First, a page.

The Metra Board of Directors today approved a $70.9 million contract to purchase 15 remanufactured locomotives to begin to replace Metra’s aging fleet. The contract with Progress Rail Locomotives of La Grange includes options to buy up to 27 additional locomotives, if funding is available.
“Our goals with this locomotive purchase are to increase reliability and improve the state of good repair on our system,” said Metra CEO/Executive Director Jim Derwinski. “These like-new locomotives will be replacing some of the oldest locomotives in our fleet, and we would expect to see a significant increase in reliability as these newer locomotives are introduced.”
Progress Rail will take existing EMD SD70MAC freight locomotives and upgrade and configure them for passenger use. All components will either be refurbished, upgraded or new. The newly remanufactured locomotives will be designated as SD70MACH locomotives.
About 70 percent of Metra’s current fleet of 147 locomotives are rated in marginal or poor condition. The introduction this year of 24 used but new-to-Metra locomotives that were purchased from Amtrak will reduce that percentage to about 45 percent, and the addition of the remanufactured freight locomotives will reduce that percentage to 14 percent by 2023. Newer locomotives not only will increase reliability, but they will reduce operating costs, since the older locomotives are increasingly expensive to maintain and operate.
Metra’s RFP allowed companies to provide proposals for either new or remanufactured locomotives. Metra chose remanufactured locomotives primarily because it can buy more of them than new locomotives. A greater number of newer locomotives means Metra can replace a greater number of older locomotives and operate a greater number of trains with more reliable locomotives.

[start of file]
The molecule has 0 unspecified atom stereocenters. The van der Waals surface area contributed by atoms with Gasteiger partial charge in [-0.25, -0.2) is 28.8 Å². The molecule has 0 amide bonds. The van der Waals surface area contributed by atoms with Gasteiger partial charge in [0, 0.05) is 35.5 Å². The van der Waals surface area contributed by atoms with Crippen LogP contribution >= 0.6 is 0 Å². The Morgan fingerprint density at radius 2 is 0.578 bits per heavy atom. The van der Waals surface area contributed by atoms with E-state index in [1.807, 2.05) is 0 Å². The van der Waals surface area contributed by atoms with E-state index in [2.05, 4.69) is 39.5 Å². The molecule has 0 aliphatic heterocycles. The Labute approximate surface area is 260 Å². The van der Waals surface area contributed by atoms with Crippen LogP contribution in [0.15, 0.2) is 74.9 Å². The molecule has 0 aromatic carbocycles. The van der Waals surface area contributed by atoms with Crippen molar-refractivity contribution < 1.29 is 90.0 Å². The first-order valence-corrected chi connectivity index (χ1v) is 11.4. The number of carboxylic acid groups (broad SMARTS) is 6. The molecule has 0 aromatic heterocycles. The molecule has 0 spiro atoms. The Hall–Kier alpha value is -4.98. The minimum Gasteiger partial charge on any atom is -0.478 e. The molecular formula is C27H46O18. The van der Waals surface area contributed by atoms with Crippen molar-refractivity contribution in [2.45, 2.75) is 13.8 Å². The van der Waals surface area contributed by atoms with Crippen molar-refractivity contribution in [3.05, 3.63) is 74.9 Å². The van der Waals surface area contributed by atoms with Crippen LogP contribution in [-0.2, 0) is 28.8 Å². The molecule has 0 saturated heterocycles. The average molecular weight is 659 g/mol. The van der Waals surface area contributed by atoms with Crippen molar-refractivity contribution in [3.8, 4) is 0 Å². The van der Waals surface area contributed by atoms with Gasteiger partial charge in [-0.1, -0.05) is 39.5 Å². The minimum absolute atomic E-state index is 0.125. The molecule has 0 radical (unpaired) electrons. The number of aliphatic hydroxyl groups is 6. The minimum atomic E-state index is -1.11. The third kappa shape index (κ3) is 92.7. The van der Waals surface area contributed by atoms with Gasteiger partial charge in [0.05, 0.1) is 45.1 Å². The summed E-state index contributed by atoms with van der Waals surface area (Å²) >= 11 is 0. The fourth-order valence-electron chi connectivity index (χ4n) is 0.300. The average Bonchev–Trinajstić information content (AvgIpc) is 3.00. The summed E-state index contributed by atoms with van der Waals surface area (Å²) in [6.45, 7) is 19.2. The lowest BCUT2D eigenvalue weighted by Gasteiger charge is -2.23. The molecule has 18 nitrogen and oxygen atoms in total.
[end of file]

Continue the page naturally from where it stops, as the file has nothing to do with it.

One big improvement will be in the traction motors, which deliver the power generated by the diesel engine to the wheels. The remanufactured locomotives will have AC traction motors, which are far more durable and reliable than the DC traction motors in Metra’s older locomotives. For example, Metra currently needs to replace about 160 DC traction motors annually. On Metra Electric cars, the oldest of which have had AC traction motors for 12 years, Metra has not had to change a single traction motor.
The remanufactured locomotives have a similar design to Metra’s F59 locomotives so Metra will be able to use the same parts inventory and won’t need different training and maintenance programs. There will be a 34 percent increase in horsepower. Another major upgrade is a microprocessor-controlled brake system.
The remanufactured locomotives will meet the Environmental Protection Agency’s Tier 3 emissions standards. Replacing 42 of Metra’s current locomotives that are rated Tier 0+ with 42 Tier 3 locomotives will eliminate 61 tons of nitrous oxide emissions annually – the equivalent to taking 6,600 cars off the road.